EDITORIAL: TTP terrorists remain active in the erstwhile tribal areas. In the latest incident on Sunday after security forces received information about the presence of militants in an area of North Waziristan tribal district an intense exchange of fire ensued in which five terrorists were killed and one soldier embraced martyrdom.
According to a statement issued by the military’s media wing, ISPR, weapons seized from their possession included submachine guns, hand grenades and a large quantity of multiple calibre rounds. They were involved in terrorist activities against security forces, targeted killing and kidnapping for ransom. The statement also revealed that last week security forces had killed a terrorist, foiling his attempt to enter a military posts in Dossali tehsil of North Waziristan by hurling a hand grenade.
Unfortunately, the Kabul government has remained unwilling to expel TTP terrorists from their country, telling Pakistan instead to hold talks with them. This was given a try, even if only for the sake of an argument. The resultant ceasefire did not last more than a month since emboldened by the support of their ideological brothers they set impossible conditions.
Meanwhile, the Afghan Taliban have kept offering Pakistan the assurance that the TTP would not be allowed to use its soil for cross border attacks. Yet only earlier this month three soldiers were martyred and four others injured when TTP militants attacked a security check-post in Kurrum district, bordering Afghanistan. Media report now say Taliban Interior Minister Sirajuddin Haqqani has helped resume peace talks with the terror outfit and that Pakistan has released several militants from de-radicalisation camps.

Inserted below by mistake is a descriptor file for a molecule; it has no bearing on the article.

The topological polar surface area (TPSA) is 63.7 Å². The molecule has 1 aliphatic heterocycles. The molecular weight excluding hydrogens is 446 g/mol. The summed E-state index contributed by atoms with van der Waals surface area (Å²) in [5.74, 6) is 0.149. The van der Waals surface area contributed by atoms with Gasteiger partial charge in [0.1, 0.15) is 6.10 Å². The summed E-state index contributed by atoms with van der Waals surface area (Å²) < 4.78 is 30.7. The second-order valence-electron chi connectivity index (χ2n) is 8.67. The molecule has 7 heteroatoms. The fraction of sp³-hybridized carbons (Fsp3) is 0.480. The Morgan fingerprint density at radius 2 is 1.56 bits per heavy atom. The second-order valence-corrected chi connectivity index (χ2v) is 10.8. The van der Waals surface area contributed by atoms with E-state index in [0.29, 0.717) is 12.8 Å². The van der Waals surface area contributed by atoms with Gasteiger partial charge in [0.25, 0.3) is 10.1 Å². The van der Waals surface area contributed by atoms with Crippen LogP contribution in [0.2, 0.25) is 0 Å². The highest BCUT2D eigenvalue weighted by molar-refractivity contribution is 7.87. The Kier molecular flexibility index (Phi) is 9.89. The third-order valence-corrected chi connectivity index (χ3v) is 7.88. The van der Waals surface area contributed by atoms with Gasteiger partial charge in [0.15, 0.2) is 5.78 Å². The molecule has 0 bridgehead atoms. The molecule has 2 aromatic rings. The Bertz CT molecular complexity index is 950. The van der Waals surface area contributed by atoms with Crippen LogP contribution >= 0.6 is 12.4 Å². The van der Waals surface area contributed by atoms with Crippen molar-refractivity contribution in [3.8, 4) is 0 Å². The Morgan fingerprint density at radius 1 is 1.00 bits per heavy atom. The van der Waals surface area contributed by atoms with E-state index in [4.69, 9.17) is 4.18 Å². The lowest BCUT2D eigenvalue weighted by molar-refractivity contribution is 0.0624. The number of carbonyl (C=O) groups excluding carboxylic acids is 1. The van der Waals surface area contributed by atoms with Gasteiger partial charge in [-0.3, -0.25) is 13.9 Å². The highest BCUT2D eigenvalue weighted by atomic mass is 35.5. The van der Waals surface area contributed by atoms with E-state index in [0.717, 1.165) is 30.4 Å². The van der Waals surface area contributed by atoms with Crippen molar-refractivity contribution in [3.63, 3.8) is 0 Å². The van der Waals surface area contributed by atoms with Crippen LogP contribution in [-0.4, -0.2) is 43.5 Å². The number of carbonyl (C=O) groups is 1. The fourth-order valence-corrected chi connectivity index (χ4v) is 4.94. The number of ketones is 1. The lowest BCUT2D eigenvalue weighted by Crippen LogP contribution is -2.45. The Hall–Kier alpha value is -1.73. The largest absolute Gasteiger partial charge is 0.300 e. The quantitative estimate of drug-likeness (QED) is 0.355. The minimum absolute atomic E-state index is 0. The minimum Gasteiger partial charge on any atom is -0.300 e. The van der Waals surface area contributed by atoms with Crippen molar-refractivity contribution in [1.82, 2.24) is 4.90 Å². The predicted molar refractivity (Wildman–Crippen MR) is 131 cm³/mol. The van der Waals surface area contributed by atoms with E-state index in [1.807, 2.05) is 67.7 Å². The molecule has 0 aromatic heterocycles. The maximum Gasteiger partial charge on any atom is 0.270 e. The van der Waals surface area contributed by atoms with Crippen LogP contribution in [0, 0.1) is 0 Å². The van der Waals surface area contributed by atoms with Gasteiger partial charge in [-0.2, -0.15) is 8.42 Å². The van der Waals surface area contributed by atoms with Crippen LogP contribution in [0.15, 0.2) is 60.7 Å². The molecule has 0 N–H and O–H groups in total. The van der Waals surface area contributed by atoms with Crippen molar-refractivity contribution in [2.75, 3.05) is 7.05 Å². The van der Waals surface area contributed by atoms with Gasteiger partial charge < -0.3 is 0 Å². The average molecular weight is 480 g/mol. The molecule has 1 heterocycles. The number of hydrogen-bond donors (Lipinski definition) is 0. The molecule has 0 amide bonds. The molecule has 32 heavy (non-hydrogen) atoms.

Reports, however, also say the release came about after a tribal jirga held two meetings with the TTP leadership in Paktia and Khost provinces of Afghanistan. That though is unlikely to lead to a big breakthrough as the TTP is still said to be setting conditions for a ceasefire, including the release of its 102 militants, among them leaders of Swat Taliban whose unforgivable crimes include beheading of several law abiding citizens.
According to a recent report by a team of UN monitors, the TTP has between 3000 and 5000 fighters in Afghanistan. As frequent clashes with the security forces show they have considerable presence in the tribal districts of Pakistan as well. That raises a dilemma for the authorities. It seems to make sense therefore for the government to give those a chance who did not commit any heinous crimes and want to live in peace with their families after undergoing de-radicalisation in special centres.
Strict vigilance though will be required so they do not further fuel extremism in an already extremists-infested society. Others have to be dealt with through military means. Since the Afghan Taliban have made clear their intention not to oust or rein in the TTP, Pakistan should have no hesitation to launch drone strikes to eliminate leaders of this terror outfit which has claimed more than 80,000 Pakistanis, civilian and soldiers, alike. If and when the TTP is eliminated violent extremism will remain a serious challenge for a long time to come.
Copyright Business Recorder, 2022